King Charles Plans To Revive Decades-Old Horseback Riding Tradition At Trooping The Colour

Trooping the Colour is the annual celebration of the U.K. monarch's birthday. It's a tradition that goes back hundreds of years, and it's held in June, regardless of when the monarch's actual birthday is. This year will be the first official birthday celebration since King Charles III became king, and, as noted by the Royal Family website, it will feature more than 1,400 soldiers on parade as well as 400 musicians and 200 horses. If you want to tune in for all the excitement, you can — here's how to watch the 2023 Trooping the Colour without a cable subscription.

The royal family will also be a part of the parade. We caught a glimpse of William, Prince of Wales in his parade regalia as he completed the Colonel's Review of the King's Guard, basically the final dress rehearsal before the big event; Prince William's military uniform before Trooping the Colour signifies his new royal role as honorary colonel of the Welsh Guards. The prince will be on horseback during the parade, and in a return to a decades-old tradition, so will King Charles.

King Charles will be on horseback leading the Trooping the Colour parade for the first time

Buckingham Palace confirmed that King Charles III will be riding a horse in his first Trooping the Colour parade as sovereign, as reported by People. This will be the first time a monarch has led the parade on horseback in a long time. For over 30 years, Queen Elizabeth II led the parade in a horse-drawn carriage. Before that and since 1969, she'd ridden the same horse, a black mare named Burmese that was gifted to her by the RCMP of Canada, to lead the Trooping the Colour parade. But Burmese was retired from riding in 1987, and rather than ride a new horse, the queen opted for the carriage. Prince Philip eventually joined her in the carriage in 2003; previously he'd been on horseback as well. King Charles will likely be riding Noble, also a black mare and also gifted by the RCMP of Canada, for the parade, per The Times.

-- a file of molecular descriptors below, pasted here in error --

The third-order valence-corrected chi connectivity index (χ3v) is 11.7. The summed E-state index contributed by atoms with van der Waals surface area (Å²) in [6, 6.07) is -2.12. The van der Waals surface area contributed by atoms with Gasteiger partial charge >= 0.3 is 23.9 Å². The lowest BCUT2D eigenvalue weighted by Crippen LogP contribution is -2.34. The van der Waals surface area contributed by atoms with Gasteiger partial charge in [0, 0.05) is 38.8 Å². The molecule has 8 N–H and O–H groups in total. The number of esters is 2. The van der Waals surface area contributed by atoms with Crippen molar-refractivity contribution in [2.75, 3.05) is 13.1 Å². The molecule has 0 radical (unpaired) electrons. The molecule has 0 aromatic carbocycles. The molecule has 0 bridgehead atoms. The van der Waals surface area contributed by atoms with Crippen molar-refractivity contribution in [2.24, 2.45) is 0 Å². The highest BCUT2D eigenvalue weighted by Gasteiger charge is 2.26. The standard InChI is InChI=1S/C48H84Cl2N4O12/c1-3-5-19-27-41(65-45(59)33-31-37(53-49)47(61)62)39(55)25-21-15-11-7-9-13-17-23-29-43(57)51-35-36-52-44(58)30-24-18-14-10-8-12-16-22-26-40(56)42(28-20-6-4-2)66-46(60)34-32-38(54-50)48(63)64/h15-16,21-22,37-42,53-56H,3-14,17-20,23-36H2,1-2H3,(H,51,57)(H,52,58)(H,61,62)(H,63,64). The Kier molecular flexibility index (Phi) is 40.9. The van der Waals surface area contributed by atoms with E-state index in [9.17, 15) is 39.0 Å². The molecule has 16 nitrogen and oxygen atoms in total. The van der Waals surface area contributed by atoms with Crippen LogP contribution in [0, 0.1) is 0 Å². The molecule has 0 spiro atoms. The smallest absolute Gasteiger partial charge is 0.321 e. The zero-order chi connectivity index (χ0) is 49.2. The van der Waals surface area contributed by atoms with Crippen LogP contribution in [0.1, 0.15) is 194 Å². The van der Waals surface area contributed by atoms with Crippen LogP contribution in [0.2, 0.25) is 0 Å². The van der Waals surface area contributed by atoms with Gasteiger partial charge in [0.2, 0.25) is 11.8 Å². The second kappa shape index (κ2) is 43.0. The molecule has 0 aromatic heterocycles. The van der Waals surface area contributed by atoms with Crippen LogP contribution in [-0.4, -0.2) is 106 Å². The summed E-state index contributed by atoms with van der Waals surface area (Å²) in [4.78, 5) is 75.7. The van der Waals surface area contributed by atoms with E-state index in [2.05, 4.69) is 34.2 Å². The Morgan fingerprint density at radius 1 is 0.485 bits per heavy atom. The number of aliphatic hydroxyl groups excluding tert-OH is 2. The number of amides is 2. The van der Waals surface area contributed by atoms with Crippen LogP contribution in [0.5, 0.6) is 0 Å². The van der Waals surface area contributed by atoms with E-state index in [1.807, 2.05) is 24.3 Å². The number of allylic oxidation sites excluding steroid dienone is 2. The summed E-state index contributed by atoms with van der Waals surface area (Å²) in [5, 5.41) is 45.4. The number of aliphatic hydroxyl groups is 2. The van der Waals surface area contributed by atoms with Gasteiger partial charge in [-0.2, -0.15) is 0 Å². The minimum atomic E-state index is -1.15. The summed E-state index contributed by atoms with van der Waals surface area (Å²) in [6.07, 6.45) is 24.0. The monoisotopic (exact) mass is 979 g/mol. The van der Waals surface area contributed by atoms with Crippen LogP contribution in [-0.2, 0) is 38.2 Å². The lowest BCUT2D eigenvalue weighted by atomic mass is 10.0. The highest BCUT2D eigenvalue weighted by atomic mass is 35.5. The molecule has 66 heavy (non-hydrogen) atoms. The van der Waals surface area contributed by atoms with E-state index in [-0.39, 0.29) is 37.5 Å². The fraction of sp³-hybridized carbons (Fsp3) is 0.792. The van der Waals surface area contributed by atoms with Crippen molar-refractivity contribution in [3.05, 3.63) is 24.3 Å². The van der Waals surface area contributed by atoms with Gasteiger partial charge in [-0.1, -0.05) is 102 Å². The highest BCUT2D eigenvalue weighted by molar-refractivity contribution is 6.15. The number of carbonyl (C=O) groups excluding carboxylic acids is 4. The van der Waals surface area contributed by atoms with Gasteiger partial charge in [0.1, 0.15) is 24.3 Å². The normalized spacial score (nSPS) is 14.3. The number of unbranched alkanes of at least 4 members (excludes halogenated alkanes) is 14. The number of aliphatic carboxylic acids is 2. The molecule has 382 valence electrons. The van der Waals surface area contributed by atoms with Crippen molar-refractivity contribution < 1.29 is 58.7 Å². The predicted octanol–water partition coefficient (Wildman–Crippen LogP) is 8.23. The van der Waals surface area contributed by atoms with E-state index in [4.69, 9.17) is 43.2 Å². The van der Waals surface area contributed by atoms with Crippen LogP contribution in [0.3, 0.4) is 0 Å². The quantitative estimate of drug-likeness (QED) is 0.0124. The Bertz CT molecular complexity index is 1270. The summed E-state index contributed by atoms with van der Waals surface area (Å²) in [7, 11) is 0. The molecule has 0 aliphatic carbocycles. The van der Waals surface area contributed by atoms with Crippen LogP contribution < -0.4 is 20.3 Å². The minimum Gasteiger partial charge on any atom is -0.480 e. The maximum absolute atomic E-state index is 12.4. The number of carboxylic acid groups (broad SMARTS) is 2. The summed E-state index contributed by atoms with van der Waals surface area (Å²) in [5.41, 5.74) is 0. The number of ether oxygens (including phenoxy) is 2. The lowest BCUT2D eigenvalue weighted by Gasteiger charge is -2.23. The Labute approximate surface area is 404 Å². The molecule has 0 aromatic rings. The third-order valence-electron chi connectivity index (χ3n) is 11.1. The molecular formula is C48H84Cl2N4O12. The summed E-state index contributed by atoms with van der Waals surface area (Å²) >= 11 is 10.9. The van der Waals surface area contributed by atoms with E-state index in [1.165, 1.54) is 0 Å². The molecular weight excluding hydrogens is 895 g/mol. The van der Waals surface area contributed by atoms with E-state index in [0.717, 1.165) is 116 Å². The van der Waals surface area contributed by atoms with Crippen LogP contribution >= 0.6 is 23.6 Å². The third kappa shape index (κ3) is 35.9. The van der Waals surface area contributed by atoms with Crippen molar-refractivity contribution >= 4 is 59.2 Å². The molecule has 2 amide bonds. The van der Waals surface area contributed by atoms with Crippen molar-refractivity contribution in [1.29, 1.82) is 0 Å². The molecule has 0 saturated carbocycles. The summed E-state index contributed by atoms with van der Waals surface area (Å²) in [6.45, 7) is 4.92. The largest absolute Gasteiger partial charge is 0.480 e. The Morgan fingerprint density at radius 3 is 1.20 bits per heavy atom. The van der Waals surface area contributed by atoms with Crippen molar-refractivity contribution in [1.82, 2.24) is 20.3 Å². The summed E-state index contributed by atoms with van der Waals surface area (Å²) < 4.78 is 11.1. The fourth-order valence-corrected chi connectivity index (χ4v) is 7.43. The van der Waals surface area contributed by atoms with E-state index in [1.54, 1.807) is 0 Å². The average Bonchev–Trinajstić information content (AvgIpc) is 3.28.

Hopefully King Charles won't face the same scary situation that his mother did during the 1981 Trooping the Colour parade when someone in the crowd shot six blanks at the queen as she rode by. Burmese and Queen Elizabeth were both noticeably (and understandably) startled by the noise, but the queen was able to get her mare under control and they continued with the parade. Other royals riding during the parade will be Prince William and, most likely, Princess Anne.